A unique sustainability culture is developing in China, guided by state control, independent domestic organisations and international partnerships
At some stage in the next decade and a half, China is expected to overtake the US to become the world’s largest economy. This is a return to the long-term norm. For the first 18 of the past 20 centuries, China was the world’s largest economy. Hence, rather than referring to China as one of the “emerging markets,” we should more properly talk of the re-emergence of China. This Chinese renaissance will impact not just international relations and economics, but everything from fashion to sport.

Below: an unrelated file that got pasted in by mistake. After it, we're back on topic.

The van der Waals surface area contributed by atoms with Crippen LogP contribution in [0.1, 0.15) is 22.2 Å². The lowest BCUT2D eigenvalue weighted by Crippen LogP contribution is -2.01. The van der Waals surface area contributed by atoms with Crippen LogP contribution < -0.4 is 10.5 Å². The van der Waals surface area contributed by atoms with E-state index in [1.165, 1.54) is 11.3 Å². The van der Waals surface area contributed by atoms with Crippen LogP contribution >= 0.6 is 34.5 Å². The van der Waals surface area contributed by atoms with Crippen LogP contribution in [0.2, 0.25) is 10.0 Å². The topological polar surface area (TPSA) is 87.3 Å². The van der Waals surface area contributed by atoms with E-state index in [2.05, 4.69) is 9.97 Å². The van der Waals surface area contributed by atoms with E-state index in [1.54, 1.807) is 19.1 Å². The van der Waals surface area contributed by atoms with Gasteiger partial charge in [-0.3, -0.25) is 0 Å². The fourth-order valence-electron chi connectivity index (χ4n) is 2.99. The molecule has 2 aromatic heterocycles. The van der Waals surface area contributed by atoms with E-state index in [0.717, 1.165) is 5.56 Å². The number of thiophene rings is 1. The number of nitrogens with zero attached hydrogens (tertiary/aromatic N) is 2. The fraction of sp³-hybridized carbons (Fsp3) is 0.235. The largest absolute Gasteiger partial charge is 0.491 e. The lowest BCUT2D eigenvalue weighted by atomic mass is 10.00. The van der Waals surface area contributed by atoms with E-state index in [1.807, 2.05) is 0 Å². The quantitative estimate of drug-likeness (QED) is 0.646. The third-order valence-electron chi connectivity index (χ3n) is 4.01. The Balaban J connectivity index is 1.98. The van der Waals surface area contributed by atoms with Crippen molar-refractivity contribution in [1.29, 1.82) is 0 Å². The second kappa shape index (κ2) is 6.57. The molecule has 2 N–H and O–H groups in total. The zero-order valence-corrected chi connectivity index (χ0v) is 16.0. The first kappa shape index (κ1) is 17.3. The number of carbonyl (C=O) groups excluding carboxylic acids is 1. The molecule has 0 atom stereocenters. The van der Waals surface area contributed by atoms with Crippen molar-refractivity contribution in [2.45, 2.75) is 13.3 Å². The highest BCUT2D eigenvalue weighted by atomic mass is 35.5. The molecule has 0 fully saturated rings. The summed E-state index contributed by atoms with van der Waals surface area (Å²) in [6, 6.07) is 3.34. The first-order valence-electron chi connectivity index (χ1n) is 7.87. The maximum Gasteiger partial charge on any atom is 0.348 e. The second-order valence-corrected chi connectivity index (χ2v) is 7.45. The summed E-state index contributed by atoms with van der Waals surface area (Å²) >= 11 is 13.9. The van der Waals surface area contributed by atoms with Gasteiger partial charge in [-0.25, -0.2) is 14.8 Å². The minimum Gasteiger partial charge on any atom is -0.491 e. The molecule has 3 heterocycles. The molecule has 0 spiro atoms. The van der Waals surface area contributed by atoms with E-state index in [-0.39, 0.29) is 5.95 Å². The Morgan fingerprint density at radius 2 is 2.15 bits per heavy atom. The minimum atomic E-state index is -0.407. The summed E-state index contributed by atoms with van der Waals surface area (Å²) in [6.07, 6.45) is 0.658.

It is inconceivable that this will not also include the theory and the practice of corporate responsibility. To western eyes, there is no shortage of responsible business issues in China today. These include issues such as working practices, health and safety, collective bargaining rights, corruption, food safety, water usage, the treatment of migrant workers, social inequalities, technologies for and management of “smart cities”, the rapid ageing of the Chinese population, and the respect of intellectual property rights.
Greater attention to corporate responsibility (or CSR as it is still more commonly referred to in China), both by Chinese companies and by companies from the rest of the world doing business in China, is being driven by numerous...